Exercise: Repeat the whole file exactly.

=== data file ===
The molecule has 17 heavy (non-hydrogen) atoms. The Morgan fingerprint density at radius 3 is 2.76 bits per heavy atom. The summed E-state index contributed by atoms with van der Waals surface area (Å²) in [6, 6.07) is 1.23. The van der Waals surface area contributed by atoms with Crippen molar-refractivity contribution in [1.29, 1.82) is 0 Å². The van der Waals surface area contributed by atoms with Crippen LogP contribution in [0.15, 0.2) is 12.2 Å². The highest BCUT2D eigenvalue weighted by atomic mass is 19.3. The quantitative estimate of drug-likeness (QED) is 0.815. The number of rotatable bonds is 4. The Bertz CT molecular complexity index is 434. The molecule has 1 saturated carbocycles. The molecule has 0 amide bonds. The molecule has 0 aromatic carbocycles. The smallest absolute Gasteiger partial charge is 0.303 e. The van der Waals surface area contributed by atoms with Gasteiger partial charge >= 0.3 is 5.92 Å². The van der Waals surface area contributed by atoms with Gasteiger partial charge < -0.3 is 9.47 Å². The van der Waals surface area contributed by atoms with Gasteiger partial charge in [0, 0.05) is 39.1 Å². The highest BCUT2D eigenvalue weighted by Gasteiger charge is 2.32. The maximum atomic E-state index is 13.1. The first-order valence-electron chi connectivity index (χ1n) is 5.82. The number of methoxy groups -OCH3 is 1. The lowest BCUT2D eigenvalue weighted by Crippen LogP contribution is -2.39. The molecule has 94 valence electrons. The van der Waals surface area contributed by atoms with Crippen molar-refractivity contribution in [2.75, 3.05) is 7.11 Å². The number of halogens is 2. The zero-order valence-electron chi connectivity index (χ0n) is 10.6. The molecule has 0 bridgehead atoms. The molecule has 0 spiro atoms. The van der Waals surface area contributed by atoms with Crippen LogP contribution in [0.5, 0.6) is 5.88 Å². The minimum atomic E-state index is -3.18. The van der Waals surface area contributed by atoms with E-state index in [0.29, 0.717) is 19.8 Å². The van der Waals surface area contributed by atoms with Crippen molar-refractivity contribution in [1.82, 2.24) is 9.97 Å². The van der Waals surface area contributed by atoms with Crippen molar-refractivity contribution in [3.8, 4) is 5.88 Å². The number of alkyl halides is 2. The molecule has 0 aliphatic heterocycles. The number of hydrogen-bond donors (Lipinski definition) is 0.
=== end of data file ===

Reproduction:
The molecule has 17 heavy (non-hydrogen) atoms. The Morgan fingerprint density at radius 3 is 2.76 bits per heavy atom. The summed E-state index contributed by atoms with van der Waals surface area (Å²) in [6, 6.07) is 1.23. The van der Waals surface area contributed by atoms with Crippen molar-refractivity contribution in [1.29, 1.82) is 0 Å². The van der Waals surface area contributed by atoms with Crippen LogP contribution in [0.15, 0.2) is 12.2 Å². The highest BCUT2D eigenvalue weighted by atomic mass is 19.3. The quantitative estimate of drug-likeness (QED) is 0.815. The number of rotatable bonds is 4. The Bertz CT molecular complexity index is 434. The molecule has 1 saturated carbocycles. The molecule has 0 amide bonds. The molecule has 0 aromatic carbocycles. The smallest absolute Gasteiger partial charge is 0.303 e. The van der Waals surface area contributed by atoms with Gasteiger partial charge >= 0.3 is 5.92 Å². The van der Waals surface area contributed by atoms with Gasteiger partial charge < -0.3 is 9.47 Å². The van der Waals surface area contributed by atoms with Gasteiger partial charge in [0, 0.05) is 39.1 Å². The highest BCUT2D eigenvalue weighted by Gasteiger charge is 2.32. The maximum atomic E-state index is 13.1. The first-order valence-electron chi connectivity index (χ1n) is 5.82. The number of methoxy groups -OCH3 is 1. The lowest BCUT2D eigenvalue weighted by Crippen LogP contribution is -2.39. The molecule has 94 valence electrons. The van der Waals surface area contributed by atoms with Crippen molar-refractivity contribution in [2.75, 3.05) is 7.11 Å². The number of halogens is 2. The zero-order valence-electron chi connectivity index (χ0n) is 10.6. The molecule has 0 bridgehead atoms. The molecule has 0 spiro atoms. The van der Waals surface area contributed by atoms with Crippen LogP contribution in [0.5, 0.6) is 5.88 Å². The minimum atomic E-state index is -3.18. The van der Waals surface area contributed by atoms with E-state index in [0.29, 0.717) is 19.8 Å². The van der Waals surface area contributed by atoms with Crippen molar-refractivity contribution in [1.82, 2.24) is 9.97 Å². The van der Waals surface area contributed by atoms with Crippen molar-refractivity contribution in [3.8, 4) is 5.88 Å². The number of alkyl halides is 2. The molecule has 0 aliphatic heterocycles. The number of hydrogen-bond donors (Lipinski definition) is 0.